Academic journal article Journal of Small Business Management

The Ethical Perceptions of Small Business Owners: A Factor Analytic Study

Academic journal article Journal of Small Business Management

The Ethical Perceptions of Small Business Owners: A Factor Analytic Study

Article excerpt

According to Donaldson and Werhane (1993, 2), the word "ethics" refers to the "study of whatever is right and good for humans" and the study of business ethics investigates business practices in light of human values. Over the last few years, a number of researchers have discussed the importance of the ethical considerations in business decisions. (Beversluis 1987; Henderson 1982; Longenecker, McKinney, and Moore 1988; and Stead, Worrell, and Stead 1990). The small business owner personally confronts numerous business decisions that possess ethical challenges. Alpander, Carter, and Forsgren (1990) identified some of the key managerial issues that confront small businesses in their formative years. These issues include employee problems, product pricing, legal problems, product quality, and government regulatory concerns. The authors state, "Most owner-managers described their decision process as an action based on significant thought, conscious analysis of the problem, and evaluation of available alternatives" (Alpander, Carter, and Forsgren 1990, 15). One reason for this careful decision process on these issues may be the possible ethical ramifications that each issue possesses.

Small business owners may often find it difficult to make purely impersonal decisions. Venture success, financial opportunity, and new-product development are all areas that may be impacted by decisions having ethical consequences (Hosmer 1987). What are the ethical considerations of small business owners with regard to their decisions? Are there any underlying dimensions or factors that can be identified within the small business ethics area? This current study investigated the factor structure of small business owners' ethical perceptions. Specifically, the research question centers around the possible existence of underlying dimensions which guide owner/managers' behaviors.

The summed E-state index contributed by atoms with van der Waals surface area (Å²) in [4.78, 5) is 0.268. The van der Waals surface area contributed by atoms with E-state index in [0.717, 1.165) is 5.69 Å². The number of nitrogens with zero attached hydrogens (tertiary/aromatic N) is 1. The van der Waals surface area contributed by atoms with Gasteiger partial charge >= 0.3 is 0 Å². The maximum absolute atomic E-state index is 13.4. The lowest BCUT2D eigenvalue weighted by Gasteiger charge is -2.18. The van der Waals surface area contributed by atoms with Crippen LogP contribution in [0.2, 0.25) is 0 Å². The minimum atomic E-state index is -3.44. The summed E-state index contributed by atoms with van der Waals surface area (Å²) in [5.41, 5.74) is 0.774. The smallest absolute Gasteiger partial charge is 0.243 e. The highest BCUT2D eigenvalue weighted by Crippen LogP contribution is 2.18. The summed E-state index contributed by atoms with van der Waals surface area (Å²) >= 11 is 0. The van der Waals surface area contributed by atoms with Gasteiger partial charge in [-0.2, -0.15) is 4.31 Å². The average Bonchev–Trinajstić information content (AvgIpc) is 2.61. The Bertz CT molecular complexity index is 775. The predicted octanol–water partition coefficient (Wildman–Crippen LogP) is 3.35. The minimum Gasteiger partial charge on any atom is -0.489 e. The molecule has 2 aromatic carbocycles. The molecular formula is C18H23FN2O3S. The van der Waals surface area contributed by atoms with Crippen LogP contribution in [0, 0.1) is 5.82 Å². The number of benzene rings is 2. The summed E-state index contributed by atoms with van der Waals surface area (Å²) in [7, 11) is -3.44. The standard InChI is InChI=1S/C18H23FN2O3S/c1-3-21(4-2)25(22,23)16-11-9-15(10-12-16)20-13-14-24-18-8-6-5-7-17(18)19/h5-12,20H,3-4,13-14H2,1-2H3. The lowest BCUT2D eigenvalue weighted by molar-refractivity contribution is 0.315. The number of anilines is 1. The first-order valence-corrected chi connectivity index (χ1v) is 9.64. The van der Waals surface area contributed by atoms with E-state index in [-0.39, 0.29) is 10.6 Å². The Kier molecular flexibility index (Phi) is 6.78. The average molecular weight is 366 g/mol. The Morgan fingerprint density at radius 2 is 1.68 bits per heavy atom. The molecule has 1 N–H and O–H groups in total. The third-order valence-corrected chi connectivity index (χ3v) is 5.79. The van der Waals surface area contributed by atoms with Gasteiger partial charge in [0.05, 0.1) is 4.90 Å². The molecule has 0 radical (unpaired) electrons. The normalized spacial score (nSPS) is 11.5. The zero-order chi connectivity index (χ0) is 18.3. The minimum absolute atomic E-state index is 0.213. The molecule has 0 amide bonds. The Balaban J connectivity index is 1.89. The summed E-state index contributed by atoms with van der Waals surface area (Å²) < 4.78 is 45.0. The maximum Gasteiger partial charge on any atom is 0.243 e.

BUSINESS ETHICS LITERATURE

A review of the recent literature concerning business ethics reveals some distinct points. First, a number of articles extol the need for businesses to become more aware of their role in ethical behavior (Berenbeim 1987, Andrews 1989, Frederick 1988, Goddard 1988, Hector 1989, Von der Embse and Wagley 1988, Shostack 1990, Evans 1991, Werner 1992). Second, corporate codes of conduct are discussed as a means by which businesses attempt to support ethical practices (Robin, Giallourakis, David, and Moritz 1989; Brooks 1989; McDonald and Zepp 1989; and Epstein 1987). Third, the specific value systems and attitudes of executives are examined as the ultimate source of business practices (Cadbury 1987; Andrews 1989; Lank 1988; Giagalone and Ashworth 1988; Goddard 1988; Barnett and Karson 1987; Gellerman 1989; Kirrane 1990; Reilly and Kyj 1990; Enz, Dollinger, and Daily 1990). A final emphasis in the literature is the small business owner's perspective on ethics. There are only a few studies that have examined different features of ethics in smaller firms (Wilson 1980; Brown and King 1982; Chrisman and Fry 1982; Timmons and Stevenson 1983; Hills and Narayana 1989; Longenecker, McKinney, and Moore 1989; Humphreys, Robin, Reidenbach, and Moak 1990).

Dees and Starr (1992) reviewed the state of ethical research in entrepreneurship and small business and concluded that there are only "a handful of papers that explicitly address ethical questions in the context of small business management." It is their contention that solid research in the area can have both academic and practical benefits. They believe that the examination of ethical issues in small firms is not simply an "idle academic" query. In order to better understand the complexity of the issue, Dees and Starr suggest investigation of the types of ethical dilemmas most characteristic of entrepreneurial management. However, in order to accomplish this, they conclude that the material found in the current literature "would be stronger if it could be grounded in a solid base of research" (Dees and Starr 1992, 91). …

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